New Haven man convicted of killing 70-year-old freed after sentence vacated

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NEW HAVEN - A man has been freed after serving nine years of a 38-year sentence for murder.

After a court hearing on Friday, Bobby Johnson, 25, walked out of the courthouse a free man. Cheers followed him out of court as he left with his family, who was overjoyed to bring him home. Johnson told a group of media that he owed his resolve to his family.

“Patience and love for my family and love for everybody else,” he said.

He was convicted of robbing and killing 70-year-old Herbert Fields in 2006, when Johnson was just 16.

On Wednesday, New Haven state’s attorney Michael Dearington filed a motion to vacate the conviction, stating that new information in Johnson’s case “has sufficiently undermined the state’s confidence in the judgement of conviction.” The judge approved it, and took it a step further by dismissing the case.

Vacating the sentence is not the same as acquitting Johnson. By vacating the sentence, the prosecutor and judge are saying that there was a lack of evidence to support a conviction.

The new information is the result of an investigation by Johnson’s attorney, Kenneth Rosenthal, and the Innocence Project through the Connecticut Public Defender’s office.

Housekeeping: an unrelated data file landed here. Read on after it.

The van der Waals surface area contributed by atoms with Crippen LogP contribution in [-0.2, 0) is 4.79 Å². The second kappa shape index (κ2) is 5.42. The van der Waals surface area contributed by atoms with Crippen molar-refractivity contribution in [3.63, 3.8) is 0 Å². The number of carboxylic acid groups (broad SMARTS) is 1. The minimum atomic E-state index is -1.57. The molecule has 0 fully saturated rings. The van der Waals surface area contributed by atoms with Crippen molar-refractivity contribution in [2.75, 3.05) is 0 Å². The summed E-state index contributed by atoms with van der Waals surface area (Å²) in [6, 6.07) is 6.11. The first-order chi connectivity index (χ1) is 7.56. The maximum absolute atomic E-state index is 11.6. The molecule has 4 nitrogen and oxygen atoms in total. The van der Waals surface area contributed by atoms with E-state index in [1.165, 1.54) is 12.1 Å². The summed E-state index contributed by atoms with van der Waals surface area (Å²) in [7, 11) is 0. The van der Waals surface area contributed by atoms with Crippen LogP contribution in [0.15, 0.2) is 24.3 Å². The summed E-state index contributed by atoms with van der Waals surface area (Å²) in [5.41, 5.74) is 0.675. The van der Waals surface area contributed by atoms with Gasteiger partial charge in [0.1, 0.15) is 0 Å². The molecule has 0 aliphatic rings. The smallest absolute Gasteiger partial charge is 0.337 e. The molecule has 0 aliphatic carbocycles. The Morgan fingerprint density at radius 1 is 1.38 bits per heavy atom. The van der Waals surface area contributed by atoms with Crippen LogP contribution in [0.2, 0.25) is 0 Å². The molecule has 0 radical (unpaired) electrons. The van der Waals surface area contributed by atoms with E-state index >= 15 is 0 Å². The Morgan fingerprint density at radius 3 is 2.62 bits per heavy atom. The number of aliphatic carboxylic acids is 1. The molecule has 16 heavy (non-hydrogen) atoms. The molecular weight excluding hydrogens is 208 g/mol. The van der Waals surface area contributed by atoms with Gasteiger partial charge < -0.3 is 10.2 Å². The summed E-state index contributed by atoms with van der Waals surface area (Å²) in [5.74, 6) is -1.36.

Johnson said he was coerced into falsely confessing to the murder by two New Haven officers, who questioned him without a parent or guardian present despite him being 16 and having a low IQ.

"[They] told Bobby that they knew that he did it. That they had evidence that he did it,” Rosenthal said, “that they had his fingerprints on the car. And, that everybody was saying he did it. None of which was true,” Rosenthal said.

Rosenthal also said that the prosecutor had evidence against another suspect. The bullet that killed Fields was linked to a gun found in another man's possession "who fit the description of one of the perpetrators and who had a history of committing crimes including a murder that had been committed with the same gun,” Rosenthal said.

Friday’s proceeding was bittersweet for the daughter of Herbert Fields who said she never thought there was enough evidence to convict Johnson.

“I’ve seen from the beginning that there wasn’t enough evidence against Bobby Johnson. So, I didn’t even have any closure when Bobby said he was guilty. I had no closure,” Susan Troxler said.

The investigation into Herbert Field’s death is ongoing and will now be investigated by a cold case unit of the Chief State’s Attorney’s office.

Johnson said he is unsure what his next step is.

“Hopefully we can get justice for everybody who is in this predicament. This is a blessing,” he said.